Cloud (1965; p.33) wrote: “..... it is now generally agreed that the components of the present atmosphere came ultimately from within the earth, mainly by volcanism. Free oxygen, however, is not directly available from such sources; nor, in the absence of green plant synthesis, is it formed secondarily except in trivial and readily scavenged quantities from photolytic dissociation of CO2 and H2O. All who have considered the problem critically, therefore, agree that at an early stage in its history the terrestrial atmosphere was essentially anoxygenic, or reducing. Only at a later date, after the appearance of a photosynthetic source of oxygen could the atmosphere evolve towards its present oxygenic (and oxidizing) state.” It is fair to add that there is not universal agreement as to the nature of the earth’s atmosphere during past geological time. For example, Dimroth and Kimberley (1976) did not agree that an O2-free atmosphere had existed at any time during the span of geological history recorded in well-preserved sedimentary rocks. However, such a stance is difficult to maintain in the face of abundant evidence which has been reviewed by workers such as McKirdy (1974), Biochenko et al. (1975) and Schidlowski et a1. (1975) all of whom, and others, have contributed to the hypothesis of a primordial atmosphere, possibly largely of methane, subsequently modified to being CO2-rich by the addition of juvenile gases from the outgassing of the earth. Oxygen, generated both photolytically and photosynthetically, was probably a quite minor component of the atmosphere for a considerable period before oxidizable minerals became fully accessible to 02 in the atmosphere and in the hydrosphere.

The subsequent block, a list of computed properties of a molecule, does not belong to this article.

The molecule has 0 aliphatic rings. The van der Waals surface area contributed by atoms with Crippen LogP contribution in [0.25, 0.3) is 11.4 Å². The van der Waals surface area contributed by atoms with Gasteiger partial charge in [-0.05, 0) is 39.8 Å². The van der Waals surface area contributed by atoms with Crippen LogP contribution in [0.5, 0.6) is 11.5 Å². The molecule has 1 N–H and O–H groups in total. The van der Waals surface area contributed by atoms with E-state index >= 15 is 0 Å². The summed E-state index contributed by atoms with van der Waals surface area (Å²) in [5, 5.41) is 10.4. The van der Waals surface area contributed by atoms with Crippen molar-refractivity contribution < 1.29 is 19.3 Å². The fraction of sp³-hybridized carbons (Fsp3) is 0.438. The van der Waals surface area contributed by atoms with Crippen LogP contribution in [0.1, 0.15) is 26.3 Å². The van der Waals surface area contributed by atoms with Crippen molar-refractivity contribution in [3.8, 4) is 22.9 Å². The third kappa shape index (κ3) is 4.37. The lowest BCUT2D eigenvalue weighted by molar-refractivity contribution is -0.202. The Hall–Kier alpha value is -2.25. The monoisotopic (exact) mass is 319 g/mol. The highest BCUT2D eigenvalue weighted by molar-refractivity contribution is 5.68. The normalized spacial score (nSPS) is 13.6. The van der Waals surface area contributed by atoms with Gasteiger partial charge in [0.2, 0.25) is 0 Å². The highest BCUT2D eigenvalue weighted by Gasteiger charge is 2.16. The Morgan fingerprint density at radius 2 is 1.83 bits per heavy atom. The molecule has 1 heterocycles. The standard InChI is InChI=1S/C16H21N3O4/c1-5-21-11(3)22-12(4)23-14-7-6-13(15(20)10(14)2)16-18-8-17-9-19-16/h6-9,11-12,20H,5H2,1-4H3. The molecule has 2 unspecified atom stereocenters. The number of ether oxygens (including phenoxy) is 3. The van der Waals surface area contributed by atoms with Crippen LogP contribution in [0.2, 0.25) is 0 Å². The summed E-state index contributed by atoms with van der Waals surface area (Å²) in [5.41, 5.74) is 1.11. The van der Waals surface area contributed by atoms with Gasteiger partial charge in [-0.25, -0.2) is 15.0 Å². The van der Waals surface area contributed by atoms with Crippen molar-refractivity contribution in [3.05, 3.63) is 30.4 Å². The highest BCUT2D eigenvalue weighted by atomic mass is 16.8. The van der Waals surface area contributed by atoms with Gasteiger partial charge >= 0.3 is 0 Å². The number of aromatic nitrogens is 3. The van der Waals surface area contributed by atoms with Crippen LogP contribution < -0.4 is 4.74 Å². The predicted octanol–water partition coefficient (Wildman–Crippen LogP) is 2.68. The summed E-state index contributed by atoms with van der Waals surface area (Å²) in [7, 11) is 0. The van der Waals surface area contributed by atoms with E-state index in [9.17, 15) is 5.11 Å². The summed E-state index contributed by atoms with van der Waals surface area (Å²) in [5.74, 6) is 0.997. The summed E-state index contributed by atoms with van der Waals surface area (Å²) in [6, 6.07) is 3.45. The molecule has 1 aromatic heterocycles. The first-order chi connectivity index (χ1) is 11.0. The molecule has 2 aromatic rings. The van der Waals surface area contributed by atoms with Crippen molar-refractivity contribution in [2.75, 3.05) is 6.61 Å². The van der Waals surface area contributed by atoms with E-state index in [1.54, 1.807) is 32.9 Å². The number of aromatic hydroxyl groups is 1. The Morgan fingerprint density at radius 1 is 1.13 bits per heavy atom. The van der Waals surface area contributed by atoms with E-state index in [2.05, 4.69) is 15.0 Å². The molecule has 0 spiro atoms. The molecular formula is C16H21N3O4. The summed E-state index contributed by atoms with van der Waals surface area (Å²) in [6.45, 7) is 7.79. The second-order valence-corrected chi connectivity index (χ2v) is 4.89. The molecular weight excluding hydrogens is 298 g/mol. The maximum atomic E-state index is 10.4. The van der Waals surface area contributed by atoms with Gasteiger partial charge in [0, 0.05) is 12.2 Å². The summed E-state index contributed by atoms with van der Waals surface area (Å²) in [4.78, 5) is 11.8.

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- Past Oxygen Levels: Some Evidence from Uranium Deposits
G. H. Taylor
- Springer Berlin Heidelberg